On CNN’s American Morning today, former Vice President Al Gore hit back against his successor, Dick Cheney’s, claims that President Obama’s policies are making the country less safe. “Obviously, I strongly disagree,” said Gore. “You know, you talk about somebody that shouldn’t be talking about making the country less safe, invading a country that did not attack us and posed no serious threat to us at all.” Watch it:
Steve Benen notes that Gore emphasized how he “waited two years” after he left office to criticize the Bush administration.
ROBERTS: As you know, the most recent former Vice President Dick Cheney has come out quite strongly against the Obama administration, saying that its policies have left America less safe than it was during the Bush administration.
You were a big critic of the previous administration, particularly in the run-up to the war and thereafter. What do you think of Vice President Cheney’s statements that the Obama administration’s policies are leaving this country less safe?
AL GORE, FORMER VICE PRESIDENT OF THE UNITED STATES: Well, obviously, I strongly disagree.
And, you know, I waited two years after I left office to make statements that were critical, and then of the policy. You know, you talk about somebody that shouldn’t be talking about making the country less safe, invading a country that did not attack us and posed no serious threat to us at all. You know, he can speak for himself.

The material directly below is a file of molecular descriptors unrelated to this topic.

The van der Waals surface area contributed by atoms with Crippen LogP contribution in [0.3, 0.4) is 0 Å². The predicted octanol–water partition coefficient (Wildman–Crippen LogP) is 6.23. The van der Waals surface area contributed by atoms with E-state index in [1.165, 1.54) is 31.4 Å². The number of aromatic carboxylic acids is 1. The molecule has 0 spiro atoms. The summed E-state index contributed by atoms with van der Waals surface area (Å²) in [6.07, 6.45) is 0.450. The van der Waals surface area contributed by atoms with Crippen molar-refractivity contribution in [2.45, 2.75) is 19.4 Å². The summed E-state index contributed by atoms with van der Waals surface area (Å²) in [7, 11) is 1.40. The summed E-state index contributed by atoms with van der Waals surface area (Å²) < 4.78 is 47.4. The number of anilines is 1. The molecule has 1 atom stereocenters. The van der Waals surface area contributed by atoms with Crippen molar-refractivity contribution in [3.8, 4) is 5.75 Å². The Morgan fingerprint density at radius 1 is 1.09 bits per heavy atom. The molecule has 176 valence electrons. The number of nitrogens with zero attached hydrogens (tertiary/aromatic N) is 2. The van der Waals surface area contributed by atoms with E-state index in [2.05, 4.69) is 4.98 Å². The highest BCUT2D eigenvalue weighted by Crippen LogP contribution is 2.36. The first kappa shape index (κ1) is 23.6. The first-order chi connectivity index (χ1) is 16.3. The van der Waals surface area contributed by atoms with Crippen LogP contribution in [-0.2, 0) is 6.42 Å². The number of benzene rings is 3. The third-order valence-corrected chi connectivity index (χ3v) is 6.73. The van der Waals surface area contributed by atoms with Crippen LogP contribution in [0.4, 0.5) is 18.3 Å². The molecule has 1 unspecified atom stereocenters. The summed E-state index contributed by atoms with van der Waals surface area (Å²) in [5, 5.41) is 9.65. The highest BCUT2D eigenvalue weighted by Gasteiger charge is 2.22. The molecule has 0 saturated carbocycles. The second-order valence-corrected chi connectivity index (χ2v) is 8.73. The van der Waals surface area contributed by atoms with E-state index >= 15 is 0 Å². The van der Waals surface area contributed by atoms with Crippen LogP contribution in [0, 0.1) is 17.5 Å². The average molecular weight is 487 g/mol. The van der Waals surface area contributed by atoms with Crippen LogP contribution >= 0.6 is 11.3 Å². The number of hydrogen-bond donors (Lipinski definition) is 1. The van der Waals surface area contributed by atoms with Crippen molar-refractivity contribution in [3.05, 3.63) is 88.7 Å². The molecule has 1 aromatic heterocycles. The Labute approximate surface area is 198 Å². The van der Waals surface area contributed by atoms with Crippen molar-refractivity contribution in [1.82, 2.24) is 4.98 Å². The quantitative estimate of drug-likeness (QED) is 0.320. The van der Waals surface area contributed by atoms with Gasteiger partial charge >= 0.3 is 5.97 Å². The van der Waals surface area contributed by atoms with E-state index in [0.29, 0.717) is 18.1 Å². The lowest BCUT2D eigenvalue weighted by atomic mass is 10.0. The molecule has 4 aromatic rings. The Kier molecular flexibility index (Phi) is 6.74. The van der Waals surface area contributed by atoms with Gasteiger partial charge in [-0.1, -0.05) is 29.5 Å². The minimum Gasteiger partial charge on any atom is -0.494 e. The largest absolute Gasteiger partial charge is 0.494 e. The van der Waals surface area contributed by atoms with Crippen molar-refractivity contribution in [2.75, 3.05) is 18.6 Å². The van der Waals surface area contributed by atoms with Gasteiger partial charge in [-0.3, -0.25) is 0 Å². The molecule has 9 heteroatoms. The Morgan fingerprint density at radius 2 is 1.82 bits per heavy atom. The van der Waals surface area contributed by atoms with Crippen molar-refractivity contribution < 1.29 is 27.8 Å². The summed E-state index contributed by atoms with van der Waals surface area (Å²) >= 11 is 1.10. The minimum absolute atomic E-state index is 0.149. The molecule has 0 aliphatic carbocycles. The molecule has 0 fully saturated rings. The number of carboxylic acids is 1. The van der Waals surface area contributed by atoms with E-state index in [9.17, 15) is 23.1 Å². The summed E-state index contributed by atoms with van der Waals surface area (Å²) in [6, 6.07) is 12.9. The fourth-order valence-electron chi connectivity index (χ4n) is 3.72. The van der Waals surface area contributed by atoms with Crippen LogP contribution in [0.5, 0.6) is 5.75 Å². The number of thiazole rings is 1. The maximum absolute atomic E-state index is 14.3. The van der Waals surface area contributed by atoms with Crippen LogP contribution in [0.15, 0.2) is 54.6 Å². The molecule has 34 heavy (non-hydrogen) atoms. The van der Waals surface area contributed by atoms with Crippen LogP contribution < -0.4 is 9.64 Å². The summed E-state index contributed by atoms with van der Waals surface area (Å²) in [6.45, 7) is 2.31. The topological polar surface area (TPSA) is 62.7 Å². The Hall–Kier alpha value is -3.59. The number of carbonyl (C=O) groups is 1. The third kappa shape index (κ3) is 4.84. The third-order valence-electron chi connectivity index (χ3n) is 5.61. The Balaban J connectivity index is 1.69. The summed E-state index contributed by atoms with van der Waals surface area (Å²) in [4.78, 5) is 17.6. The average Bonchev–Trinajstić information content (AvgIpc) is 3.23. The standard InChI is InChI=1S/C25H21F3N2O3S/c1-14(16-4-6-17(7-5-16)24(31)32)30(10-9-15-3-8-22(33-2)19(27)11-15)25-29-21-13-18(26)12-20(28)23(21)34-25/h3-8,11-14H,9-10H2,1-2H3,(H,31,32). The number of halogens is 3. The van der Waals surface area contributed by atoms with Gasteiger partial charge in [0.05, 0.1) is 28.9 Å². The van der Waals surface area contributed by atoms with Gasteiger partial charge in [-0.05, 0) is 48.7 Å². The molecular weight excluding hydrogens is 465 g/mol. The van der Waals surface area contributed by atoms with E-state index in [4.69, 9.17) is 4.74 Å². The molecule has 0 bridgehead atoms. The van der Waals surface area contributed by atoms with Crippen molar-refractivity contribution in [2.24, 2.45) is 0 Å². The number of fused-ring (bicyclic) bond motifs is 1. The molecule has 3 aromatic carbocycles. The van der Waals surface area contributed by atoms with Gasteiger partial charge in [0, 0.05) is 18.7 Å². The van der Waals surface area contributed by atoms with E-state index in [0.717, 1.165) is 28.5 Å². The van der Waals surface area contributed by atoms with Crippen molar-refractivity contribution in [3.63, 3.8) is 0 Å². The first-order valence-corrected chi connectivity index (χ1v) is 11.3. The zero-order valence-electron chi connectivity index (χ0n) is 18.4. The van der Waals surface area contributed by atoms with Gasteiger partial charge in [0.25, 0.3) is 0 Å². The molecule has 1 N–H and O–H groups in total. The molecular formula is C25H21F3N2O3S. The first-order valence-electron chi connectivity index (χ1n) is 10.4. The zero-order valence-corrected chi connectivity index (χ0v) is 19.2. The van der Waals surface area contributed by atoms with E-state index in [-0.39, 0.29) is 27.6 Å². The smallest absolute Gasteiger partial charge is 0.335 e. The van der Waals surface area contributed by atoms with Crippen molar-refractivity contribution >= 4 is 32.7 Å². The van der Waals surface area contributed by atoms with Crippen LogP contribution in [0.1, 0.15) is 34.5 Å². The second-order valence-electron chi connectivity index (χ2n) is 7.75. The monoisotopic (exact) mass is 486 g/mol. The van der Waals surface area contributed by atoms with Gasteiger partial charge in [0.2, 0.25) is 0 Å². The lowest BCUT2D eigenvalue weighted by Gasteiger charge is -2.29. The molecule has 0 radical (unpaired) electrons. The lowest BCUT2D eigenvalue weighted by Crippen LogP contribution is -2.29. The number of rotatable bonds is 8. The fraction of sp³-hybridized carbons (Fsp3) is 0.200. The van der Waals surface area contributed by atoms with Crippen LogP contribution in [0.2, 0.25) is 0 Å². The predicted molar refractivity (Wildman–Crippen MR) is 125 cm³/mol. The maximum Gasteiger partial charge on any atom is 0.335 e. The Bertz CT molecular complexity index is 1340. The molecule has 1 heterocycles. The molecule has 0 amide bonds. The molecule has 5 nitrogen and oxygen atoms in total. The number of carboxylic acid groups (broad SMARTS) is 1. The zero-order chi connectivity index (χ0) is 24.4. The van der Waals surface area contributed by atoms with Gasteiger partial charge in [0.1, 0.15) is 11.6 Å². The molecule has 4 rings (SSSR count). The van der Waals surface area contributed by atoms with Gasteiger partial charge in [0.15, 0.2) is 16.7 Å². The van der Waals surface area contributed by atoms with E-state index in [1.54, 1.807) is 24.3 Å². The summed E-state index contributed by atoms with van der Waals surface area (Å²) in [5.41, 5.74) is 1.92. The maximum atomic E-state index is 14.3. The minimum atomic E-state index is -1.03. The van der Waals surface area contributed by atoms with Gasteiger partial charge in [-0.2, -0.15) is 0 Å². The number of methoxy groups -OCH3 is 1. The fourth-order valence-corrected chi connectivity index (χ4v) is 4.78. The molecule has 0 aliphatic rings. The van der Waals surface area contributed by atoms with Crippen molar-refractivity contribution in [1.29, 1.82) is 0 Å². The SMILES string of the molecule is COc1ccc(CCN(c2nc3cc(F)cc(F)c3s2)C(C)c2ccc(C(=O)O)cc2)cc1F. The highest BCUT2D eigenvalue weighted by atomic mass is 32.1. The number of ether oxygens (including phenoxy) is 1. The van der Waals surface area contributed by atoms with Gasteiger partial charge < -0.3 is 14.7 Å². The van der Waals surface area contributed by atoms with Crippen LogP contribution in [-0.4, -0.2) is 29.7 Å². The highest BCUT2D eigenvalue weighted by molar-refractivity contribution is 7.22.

And I have a feeling that members of his own party wish that he would not do that. But I’ll let that be an argument between him and them.
ROBERTS: Are you suggesting that it’s unusual for a former vice president, former administration official that high-ranking to come out this early in a new administration and be this critical?
GORE: You know, look, that’s a judgment call and he’s made his judgment. He has become, in many ways, the leading spokesman for his party during this period of time. And the message is one that he’s deciding to deliver.
Look, I’m going to focus on trying to build bipartisan alliances around this country for American leadership to solve the climate crisis. And I don’t want to get dragged into an argument with Dick Cheney about what he’s getting into. I’m just going to let him speak for himself.
ROBERTS: Oh, Mr. Vice President, you know I would never try to do that with you.
GORE: You’re good at your job, John.